Thursday, 13 September 2018
Customs Amendment (Comprehensive and Progressive Agreement for Trans-Pacific Partnership Implementation) Bill 2018, Customs Tariff Amendment (Comprehensive and Progressive Agreement for Trans-Pacific Partnership Implementation) Bill 2018; Second Reading
Labor supports the Customs Amendment (Comprehensive and Progressive Agreement for Trans-Pacific Partnership Implementation) Bill 2018 and the amendment. The reasons have been ably expressed by my colleagues in this House this morning. I'd like to take this opportunity to thank Jason Clare, the member for Blaxland, for the work that he has done in the consideration and consultation involved in dealing with this very important issue. Serious issues still exist with the CPTPP. Labor have committed to dealing with these issues should we have the privilege of forming government.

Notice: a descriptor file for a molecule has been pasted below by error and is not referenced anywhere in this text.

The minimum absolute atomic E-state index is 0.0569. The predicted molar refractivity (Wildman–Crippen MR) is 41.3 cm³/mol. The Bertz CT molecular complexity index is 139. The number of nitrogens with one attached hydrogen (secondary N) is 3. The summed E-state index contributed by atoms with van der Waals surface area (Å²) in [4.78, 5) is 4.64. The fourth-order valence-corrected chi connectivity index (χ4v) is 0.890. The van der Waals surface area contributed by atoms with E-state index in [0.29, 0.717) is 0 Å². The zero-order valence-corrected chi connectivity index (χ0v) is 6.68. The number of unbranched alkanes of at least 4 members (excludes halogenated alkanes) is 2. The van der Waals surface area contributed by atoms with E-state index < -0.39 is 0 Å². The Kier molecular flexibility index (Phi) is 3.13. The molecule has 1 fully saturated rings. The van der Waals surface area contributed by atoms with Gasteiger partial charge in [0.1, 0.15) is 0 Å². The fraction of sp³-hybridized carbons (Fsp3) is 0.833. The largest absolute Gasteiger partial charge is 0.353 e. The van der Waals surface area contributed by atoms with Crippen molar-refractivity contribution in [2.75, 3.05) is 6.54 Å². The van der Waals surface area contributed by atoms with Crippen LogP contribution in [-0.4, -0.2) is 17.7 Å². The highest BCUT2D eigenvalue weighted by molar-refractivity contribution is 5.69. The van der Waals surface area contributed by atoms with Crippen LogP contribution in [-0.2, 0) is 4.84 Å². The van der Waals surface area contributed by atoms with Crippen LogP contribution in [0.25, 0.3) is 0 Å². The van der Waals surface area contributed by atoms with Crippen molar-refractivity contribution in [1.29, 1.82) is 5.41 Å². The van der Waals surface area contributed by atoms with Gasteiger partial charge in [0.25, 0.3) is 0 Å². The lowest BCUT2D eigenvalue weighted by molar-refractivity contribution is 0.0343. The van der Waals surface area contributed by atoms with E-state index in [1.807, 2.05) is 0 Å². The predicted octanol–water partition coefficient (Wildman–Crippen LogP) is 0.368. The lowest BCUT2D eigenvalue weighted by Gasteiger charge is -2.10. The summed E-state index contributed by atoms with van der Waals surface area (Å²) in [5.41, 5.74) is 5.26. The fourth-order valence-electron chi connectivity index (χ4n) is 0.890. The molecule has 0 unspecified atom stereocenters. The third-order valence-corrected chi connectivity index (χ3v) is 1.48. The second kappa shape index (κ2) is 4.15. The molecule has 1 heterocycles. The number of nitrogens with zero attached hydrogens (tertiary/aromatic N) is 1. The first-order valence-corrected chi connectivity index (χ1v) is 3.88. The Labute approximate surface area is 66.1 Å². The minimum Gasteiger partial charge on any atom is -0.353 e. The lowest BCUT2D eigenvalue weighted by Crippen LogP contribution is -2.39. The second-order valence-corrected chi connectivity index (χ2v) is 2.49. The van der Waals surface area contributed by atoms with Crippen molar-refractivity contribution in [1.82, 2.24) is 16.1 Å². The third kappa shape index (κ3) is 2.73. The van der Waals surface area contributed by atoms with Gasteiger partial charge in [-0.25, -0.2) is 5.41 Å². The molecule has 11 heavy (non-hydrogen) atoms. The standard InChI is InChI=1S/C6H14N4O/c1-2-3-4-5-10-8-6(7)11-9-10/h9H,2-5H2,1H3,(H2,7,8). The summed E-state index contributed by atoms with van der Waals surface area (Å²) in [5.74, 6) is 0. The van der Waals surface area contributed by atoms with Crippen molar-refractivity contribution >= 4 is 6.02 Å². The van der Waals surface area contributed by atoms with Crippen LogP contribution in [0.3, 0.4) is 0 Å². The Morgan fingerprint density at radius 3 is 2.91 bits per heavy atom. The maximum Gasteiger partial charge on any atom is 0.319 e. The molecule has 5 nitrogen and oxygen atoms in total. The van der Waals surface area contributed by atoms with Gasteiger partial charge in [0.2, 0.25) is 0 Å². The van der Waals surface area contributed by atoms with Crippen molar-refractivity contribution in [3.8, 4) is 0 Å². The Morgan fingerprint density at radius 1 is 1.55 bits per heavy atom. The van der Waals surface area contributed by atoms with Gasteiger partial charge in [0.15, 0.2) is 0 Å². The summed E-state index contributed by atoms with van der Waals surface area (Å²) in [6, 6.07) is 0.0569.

Trade agreements these days have become far more complicated than early agreements that focused on tariffs as the main trade barriers. They are now complex, deeply detailed documents that have become more about the rules of trade and have created more barriers, in some ways, to trade than merely breaking down tariffs. Whilst I recognise the need to engage with global markets on trade and that international trade is vital to our future and economy, there needs to be very deep vigilance in a transparent and accountable way about what these trade agreements actually contain. They need to be accountable to those in this country who stand to be affected, either positively or negatively. We all seem to understand that there are winners and losers in these processes. They need to be accountable in a way that allows all stakeholders—businesses, farmers, workers and their unions, public service providers and civil society—to be consulted. Trade agreements should have, at the heart of their intent, not only the intent to protect profits and business interests but the intent to raise living standards for all people of all the nations involved in these agreements.